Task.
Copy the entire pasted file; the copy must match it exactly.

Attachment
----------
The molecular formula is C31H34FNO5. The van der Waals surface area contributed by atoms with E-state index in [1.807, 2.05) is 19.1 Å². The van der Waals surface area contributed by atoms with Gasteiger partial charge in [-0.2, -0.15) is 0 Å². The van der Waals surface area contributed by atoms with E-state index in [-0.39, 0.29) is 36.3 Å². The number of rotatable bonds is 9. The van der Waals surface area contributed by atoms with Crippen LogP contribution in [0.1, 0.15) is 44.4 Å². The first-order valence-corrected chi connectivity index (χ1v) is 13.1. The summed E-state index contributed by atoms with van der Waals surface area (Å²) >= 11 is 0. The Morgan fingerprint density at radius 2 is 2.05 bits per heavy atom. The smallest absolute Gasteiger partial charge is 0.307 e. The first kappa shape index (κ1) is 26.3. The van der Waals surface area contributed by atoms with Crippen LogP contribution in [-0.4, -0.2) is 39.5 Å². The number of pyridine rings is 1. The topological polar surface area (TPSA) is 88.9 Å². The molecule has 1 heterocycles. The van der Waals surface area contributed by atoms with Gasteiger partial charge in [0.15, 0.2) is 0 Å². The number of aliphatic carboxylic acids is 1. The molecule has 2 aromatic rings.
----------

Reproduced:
The molecular formula is C31H34FNO5. The van der Waals surface area contributed by atoms with E-state index in [1.807, 2.05) is 19.1 Å². The van der Waals surface area contributed by atoms with Gasteiger partial charge in [-0.2, -0.15) is 0 Å². The van der Waals surface area contributed by atoms with E-state index in [-0.39, 0.29) is 36.3 Å². The number of rotatable bonds is 9. The van der Waals surface area contributed by atoms with Crippen LogP contribution in [0.1, 0.15) is 44.4 Å². The first-order valence-corrected chi connectivity index (χ1v) is 13.1. The summed E-state index contributed by atoms with van der Waals surface area (Å²) >= 11 is 0. The Morgan fingerprint density at radius 2 is 2.05 bits per heavy atom. The smallest absolute Gasteiger partial charge is 0.307 e. The first kappa shape index (κ1) is 26.3. The van der Waals surface area contributed by atoms with Crippen LogP contribution in [-0.4, -0.2) is 39.5 Å². The number of pyridine rings is 1. The topological polar surface area (TPSA) is 88.9 Å². The molecule has 1 heterocycles. The van der Waals surface area contributed by atoms with Gasteiger partial charge in [0.15, 0.2) is 0 Å². The number of aliphatic carboxylic acids is 1. The molecule has 2 aromatic rings.